Or at least I think this is the case. Unfortunately the rigour of the movie might be its downfall - it makes no concessions to the audience to make the story easy to follow. When we see one of the characters in a scene it's not easy to tell which of the scenes, either earlier or later in the movie, are in that characters history at that time. And of course by time a potential candidate to be in his history does appear later in the film, we no longer remember the details of the earlier scene. Memento was a straightforward film shown in reverse. (And also inconsistent, as if reversing the story was too much for the scriptwriter to handle.) Primer forks, loops and twists like no movie I've ever seen. As a topological space it has a high genus.
Unfortunately, it was too much of a challenge for me. I really have no idea what happened, although there appears to be an interesting sequence where one of the characters repeatedly travels back in time, each time making slight modifications to his actions, in an attempt to iteratively optimise an outcome. But what that outcome was, and why he tried to achieve it, is beyond me. I guess I'll have to watch it a few more times. It's very rare that a movie has provided as much of an intellectual challenge.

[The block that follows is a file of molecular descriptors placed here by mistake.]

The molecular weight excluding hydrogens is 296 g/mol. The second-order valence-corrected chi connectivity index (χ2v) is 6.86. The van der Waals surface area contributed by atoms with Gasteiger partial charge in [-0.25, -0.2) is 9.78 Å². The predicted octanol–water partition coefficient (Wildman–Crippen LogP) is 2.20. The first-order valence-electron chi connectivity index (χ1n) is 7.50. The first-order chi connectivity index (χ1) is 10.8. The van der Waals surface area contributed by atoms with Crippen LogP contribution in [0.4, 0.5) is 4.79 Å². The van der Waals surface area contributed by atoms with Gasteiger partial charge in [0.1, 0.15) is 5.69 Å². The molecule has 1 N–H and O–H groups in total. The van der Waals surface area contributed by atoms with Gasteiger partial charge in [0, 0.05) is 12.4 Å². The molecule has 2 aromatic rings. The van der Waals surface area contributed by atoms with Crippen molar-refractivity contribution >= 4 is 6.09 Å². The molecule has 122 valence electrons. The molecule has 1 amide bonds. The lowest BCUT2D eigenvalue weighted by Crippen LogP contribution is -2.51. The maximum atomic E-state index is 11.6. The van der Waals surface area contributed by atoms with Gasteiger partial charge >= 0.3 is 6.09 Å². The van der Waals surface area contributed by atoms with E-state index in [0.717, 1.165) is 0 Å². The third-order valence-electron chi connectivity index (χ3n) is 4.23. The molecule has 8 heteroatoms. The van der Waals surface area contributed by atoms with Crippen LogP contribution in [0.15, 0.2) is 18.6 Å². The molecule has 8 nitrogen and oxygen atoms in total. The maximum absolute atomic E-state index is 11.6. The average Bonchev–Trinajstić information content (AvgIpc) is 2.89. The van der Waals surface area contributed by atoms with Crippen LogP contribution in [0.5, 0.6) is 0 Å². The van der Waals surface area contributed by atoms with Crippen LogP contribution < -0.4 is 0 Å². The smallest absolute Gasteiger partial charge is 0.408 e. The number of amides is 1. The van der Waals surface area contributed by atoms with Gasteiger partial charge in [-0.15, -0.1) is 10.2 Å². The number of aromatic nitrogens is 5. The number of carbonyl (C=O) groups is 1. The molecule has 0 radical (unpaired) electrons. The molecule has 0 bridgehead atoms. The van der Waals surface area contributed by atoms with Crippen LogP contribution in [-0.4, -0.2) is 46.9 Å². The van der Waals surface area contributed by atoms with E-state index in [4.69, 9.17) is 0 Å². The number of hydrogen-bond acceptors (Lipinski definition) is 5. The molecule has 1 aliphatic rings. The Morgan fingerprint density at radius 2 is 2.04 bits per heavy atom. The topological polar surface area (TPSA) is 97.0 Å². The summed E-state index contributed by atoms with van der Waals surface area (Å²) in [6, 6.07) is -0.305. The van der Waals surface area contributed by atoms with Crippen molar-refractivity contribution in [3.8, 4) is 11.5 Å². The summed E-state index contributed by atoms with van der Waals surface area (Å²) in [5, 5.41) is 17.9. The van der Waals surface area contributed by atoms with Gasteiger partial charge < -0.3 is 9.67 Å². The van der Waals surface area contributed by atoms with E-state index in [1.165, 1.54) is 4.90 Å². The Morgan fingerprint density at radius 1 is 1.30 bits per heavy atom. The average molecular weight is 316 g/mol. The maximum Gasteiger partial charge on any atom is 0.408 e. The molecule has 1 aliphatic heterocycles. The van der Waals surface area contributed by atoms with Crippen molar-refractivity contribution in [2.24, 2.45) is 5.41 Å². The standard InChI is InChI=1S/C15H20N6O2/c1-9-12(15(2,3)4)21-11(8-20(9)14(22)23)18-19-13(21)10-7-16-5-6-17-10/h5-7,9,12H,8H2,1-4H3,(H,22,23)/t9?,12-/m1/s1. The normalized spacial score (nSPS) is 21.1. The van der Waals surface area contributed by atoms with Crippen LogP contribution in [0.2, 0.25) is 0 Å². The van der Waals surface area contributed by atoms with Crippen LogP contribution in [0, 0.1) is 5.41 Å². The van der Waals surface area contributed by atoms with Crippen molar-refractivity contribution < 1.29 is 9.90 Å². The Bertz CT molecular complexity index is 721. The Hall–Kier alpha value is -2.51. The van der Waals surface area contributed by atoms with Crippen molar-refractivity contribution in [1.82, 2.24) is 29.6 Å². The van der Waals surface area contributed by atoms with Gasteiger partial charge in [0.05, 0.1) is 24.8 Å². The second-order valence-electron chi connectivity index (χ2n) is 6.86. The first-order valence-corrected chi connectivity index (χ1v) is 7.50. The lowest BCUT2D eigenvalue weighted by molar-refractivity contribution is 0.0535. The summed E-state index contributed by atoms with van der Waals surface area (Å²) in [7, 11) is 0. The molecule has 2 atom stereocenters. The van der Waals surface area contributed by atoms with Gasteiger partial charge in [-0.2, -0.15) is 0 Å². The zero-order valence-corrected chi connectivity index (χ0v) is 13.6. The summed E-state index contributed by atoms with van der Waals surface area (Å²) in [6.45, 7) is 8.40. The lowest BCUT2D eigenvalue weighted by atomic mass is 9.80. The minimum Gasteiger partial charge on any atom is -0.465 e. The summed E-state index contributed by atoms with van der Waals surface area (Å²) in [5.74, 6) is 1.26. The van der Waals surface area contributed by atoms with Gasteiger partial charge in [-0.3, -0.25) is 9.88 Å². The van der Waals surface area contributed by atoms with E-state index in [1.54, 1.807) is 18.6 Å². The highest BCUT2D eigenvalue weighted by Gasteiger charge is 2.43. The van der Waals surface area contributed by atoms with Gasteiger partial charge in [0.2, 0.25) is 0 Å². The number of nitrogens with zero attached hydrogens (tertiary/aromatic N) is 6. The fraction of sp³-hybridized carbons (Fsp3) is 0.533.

And one point in its favour - not only was the technobabble not excruciatingly bad, it was even believable in places. Primer is one of the few truly Science Fiction movies I have seen.